Overview

Chest wall pain is the type that feels like it’s coming from your breast, rib cage, or a muscle in your chest. The chest wall usually refers to the structures surrounding and protecting your lungs, including your ribs and sternum.

You may feel pain only when you do certain movements or only if pressure is applied to your chest wall. You can feel it on one side of your chest or spread across a wide area.

If you go to the emergency room for chest wall pain, most doctors will want to make sure your pain isn’t being caused by a heart attack or another serious problem. While a heart attack can cause chest wall pain, more commonly, chest wall pain is caused by other conditions, including muscle, lung, or digestive issues. How long your chest wall pain lasts and what treatment you receive depends on what’s causing it.

What are the symptoms of chest wall pain?

Chest wall pain may be described as:

  • aching
  • stabbing
  • sharp
  • burning
  • tearing
  • pain that worsens when you move your chest, twist your torso, or raise your arms
  • pain that increases when you breathe deeply, sneeze, or cough

Other symptoms include:

  • numbness
  • tingling
  • shooting pain that extends to your back or neck

What causes chest wall pain?

Musculoskeletal conditions are the most common causes of chest wall pain, but there are many other conditions that can lead to pain in the chest wall. Your chest is made up of many muscles, bones, and organs. For this reason, the exact cause of chest wall pain can sometimes be difficult to diagnose.

Some common causes of chest wall pain include:

Musculoskeletal problems

Lung problems

Cardiovascular problems

Gastrointestinal conditions

How is chest wall pain diagnosed?

Your doctor will ask about your symptoms and family and personal medical history. Be sure to tell your doctor about any underlying conditions you have, medications you are taking, and if you have recently suffered any injuries.

If your doctor suspects you have a musculoskeletal problem like a rib fracture or costochondritis, they may check along your ribs, chest, and sternum for areas of swelling. They may try to reproduce or trigger your pain to help them learn more about where your pain is coming from.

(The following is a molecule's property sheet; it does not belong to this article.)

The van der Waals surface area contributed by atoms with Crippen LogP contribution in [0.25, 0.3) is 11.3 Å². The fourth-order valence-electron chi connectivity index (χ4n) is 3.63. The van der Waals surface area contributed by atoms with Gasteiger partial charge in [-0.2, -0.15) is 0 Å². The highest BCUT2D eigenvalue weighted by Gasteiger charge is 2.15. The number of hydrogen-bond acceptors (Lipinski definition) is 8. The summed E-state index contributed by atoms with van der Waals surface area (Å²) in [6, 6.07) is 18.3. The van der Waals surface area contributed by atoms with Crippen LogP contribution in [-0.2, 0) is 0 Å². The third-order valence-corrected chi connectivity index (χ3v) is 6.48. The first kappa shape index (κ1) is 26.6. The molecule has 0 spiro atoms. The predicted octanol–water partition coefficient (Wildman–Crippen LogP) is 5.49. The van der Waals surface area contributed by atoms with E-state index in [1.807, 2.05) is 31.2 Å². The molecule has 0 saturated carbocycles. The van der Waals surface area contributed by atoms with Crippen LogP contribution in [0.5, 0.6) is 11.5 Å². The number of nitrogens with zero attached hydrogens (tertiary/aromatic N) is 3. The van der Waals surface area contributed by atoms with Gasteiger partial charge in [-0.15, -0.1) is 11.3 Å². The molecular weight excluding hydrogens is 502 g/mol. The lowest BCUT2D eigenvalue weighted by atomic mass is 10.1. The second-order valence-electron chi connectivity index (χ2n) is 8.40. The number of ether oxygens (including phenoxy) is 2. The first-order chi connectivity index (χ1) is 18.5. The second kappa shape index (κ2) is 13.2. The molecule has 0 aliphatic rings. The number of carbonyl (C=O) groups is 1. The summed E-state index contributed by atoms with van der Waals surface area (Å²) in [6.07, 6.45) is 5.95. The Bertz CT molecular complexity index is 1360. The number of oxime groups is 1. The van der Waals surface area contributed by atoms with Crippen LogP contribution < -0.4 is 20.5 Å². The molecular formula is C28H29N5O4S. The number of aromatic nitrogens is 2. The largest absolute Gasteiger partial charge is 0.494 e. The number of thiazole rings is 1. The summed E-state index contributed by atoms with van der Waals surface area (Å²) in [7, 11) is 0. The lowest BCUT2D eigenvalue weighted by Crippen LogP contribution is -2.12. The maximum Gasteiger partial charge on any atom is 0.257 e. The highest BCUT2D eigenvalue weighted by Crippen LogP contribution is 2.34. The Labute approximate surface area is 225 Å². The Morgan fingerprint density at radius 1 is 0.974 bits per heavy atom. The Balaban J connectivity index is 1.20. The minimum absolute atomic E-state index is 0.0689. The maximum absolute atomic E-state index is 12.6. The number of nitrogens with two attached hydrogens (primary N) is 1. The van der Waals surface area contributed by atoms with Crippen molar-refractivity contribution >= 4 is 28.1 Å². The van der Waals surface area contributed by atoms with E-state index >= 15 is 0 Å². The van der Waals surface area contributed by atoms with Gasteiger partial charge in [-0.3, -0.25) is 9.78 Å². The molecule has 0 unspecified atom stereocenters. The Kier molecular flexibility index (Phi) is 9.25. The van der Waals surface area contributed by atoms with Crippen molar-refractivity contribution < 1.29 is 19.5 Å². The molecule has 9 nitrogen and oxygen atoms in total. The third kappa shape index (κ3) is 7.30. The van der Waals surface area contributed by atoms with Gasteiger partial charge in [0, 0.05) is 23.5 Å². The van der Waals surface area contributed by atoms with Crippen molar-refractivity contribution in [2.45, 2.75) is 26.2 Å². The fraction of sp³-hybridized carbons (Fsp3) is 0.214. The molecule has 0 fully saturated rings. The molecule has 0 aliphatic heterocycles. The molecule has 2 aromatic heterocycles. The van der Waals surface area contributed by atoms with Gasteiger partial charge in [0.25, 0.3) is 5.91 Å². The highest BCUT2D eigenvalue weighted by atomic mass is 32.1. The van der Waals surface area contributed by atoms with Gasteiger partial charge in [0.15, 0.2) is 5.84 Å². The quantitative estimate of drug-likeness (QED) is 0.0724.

Other tests to help your doctor evaluate musculoskeletal sources of chest wall pain include:

If you have any risk factors for heart disease, such as diabetes, obesity, high blood pressure, or a history of smoking, your doctor may want to test your heart function. Some of these tests include:

If your doctor suspects a problem with your lungs, diagnostic tests may include:

Possible treatments for chest wall pain

Treatment for chest wall pain will vary depending on the cause.

  • Musculoskeletal problems. These conditions are managed with heat or ice, anti-inflammatory drugs such as ibuprofen (Advil) or naproxen (Aleve), muscle relaxers, stretching, and physical therapy. You should also try to avoid activities that aggravate your pain. For more severe or persistent cases, your doctor may suggest corticosteroid injections to help reduce inflammation.
  • Rheumatic conditions. Treatment of chest wall pain is part of the overall management of each of these conditions. Your doctor will help you decide which is medication is best for you.
  • Lung infections. Like other infections, lung conditions such as pneumonia are typically treated with antibiotics.

If your chest wall pain is caused by a heart attack or other serious heart condition, you may receive blood thinners or medications that open arteries. Other treatments include:

Outlook

Since most cases of chest wall pain are caused by musculoskeletal conditions, the outlook is typically very good. Most people can make a full recovery with rest and physical therapy over the course of a few weeks.

Other causes of chest wall pain can be managed with medications and other treatments, but this depends on the severity of the condition. Treatments for rheumatoid arthritis, for example, can help to manage your pain, control the inflammatory response, and eventually lead to remission.

Heart attacks and pulmonary embolisms can be life-threatening if left untreated. You should seek emergency medical care right away if you have any of the following symptoms along with chest wall pain:

  • shortness of breath
  • sudden and severe pain in your lungs
  • lightheadedness, weakness, dizziness, or fainting
  • cough with dark-colored sputum or blood
  • dark red or black stools
  • nausea
  • high fever